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6 things every sailor should know how to do

2018 May 1

Don’t head out to sea without knowing what to do when emergencies—both small and large—arise

6 Dealing with heavy weather

If, after you’ve shortened sail like the crew on this boat, the conditions are still too challenging to sail in, it’s time to think about forereaching or heaving-to.
Carlo Borlenghi/Rolex photo


Sometimes, no matter how much you plan, heavy weather interrupts an otherwise nice offshore passage. And if you can’t avoid it or outrun it, you’ll have to deal with it. There are three strategies to use in a storm: heaving-to, forereaching and lying ahull. Which method you use depends on the specific circumstances.

Heaving-to works best for full-keel, heavier boats, although it can be done on some modern boats. When heaving-to, backwind the jib and lash the rudder hard over to drive the boat hard into the wind to balance the boat but allow it to make no headway. The boat will have some heel, but will slowly drift downwind. Ideally the boat will lie off the wind about 45 degrees, and you’ll need to trim the mainsail and the rudder to find a comfortable position. You can practice heaving-to in moderate conditions, so there’s no need to wait for a gale to try it out.

Forereaching works on a wider variety of boats, and involves reefing dramatically and jogging off the wind at 45 to 60 degrees, making slow speeds.  The advantage of forereaching is that you have directional control and can make some headway, which is especially important if you are working off a lee shore.  It’s also comforting to be an active participant in dealing with the situation, rather than waiting for the weather to abate. The key to successful forereaching is to aggressively shorten sail—a deep reef in the main and a storm jib at a minimum, but a trysail can work as well. Pick a heading that is about 45 to 60 degrees off the wind and continually trim the sails. Forereaching is not for wimps. The boat and its crew will take a beating, so a sturdy offshore boat is best suited to this method.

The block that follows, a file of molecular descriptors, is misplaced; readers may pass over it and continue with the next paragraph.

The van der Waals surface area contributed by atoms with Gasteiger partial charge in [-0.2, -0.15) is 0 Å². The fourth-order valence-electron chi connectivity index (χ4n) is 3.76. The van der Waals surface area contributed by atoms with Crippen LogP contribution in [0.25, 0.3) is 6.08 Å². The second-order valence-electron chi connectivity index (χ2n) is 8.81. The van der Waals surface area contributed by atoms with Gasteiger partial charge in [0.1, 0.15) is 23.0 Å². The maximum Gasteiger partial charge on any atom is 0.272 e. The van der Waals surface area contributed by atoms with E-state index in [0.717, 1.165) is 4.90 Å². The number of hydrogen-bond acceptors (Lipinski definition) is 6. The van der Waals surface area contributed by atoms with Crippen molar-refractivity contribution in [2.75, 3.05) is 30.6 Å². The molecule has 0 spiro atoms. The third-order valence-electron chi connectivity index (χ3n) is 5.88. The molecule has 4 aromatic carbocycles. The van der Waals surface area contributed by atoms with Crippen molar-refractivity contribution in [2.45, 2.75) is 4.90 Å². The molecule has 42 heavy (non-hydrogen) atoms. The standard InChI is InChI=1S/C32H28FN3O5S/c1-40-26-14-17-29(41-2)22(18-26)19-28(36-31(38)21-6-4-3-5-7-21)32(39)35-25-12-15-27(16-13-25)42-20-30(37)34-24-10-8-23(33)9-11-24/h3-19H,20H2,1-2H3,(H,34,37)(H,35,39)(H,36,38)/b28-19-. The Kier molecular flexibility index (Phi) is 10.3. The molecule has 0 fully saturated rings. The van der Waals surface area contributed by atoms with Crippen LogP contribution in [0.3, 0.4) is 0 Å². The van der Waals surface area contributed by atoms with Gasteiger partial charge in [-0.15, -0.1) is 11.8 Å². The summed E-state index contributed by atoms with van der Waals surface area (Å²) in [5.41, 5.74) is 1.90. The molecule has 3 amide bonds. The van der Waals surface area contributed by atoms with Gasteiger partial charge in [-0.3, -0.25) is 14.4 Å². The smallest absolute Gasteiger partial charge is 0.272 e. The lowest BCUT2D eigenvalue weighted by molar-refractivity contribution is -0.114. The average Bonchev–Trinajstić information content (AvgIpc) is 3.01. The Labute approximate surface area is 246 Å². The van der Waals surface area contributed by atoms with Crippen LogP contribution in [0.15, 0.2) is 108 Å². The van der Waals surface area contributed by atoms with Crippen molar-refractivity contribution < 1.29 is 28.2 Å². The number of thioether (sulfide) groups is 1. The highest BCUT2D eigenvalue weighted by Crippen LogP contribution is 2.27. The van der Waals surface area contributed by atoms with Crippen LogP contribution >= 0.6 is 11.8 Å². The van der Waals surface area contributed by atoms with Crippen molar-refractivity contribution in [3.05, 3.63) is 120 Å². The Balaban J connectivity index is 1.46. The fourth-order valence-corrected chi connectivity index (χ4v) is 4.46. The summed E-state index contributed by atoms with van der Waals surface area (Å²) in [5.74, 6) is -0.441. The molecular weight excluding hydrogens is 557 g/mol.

Lying ahull is the least attractive option, and only to be used in survival situations. You simply take all the sails down, lash everything down, go below and prepare for a very uncomfortable ride. In large seas, many boats will lie abeam, leaving the boat vulnerable to a capsize. This is truly a last-ditch option.

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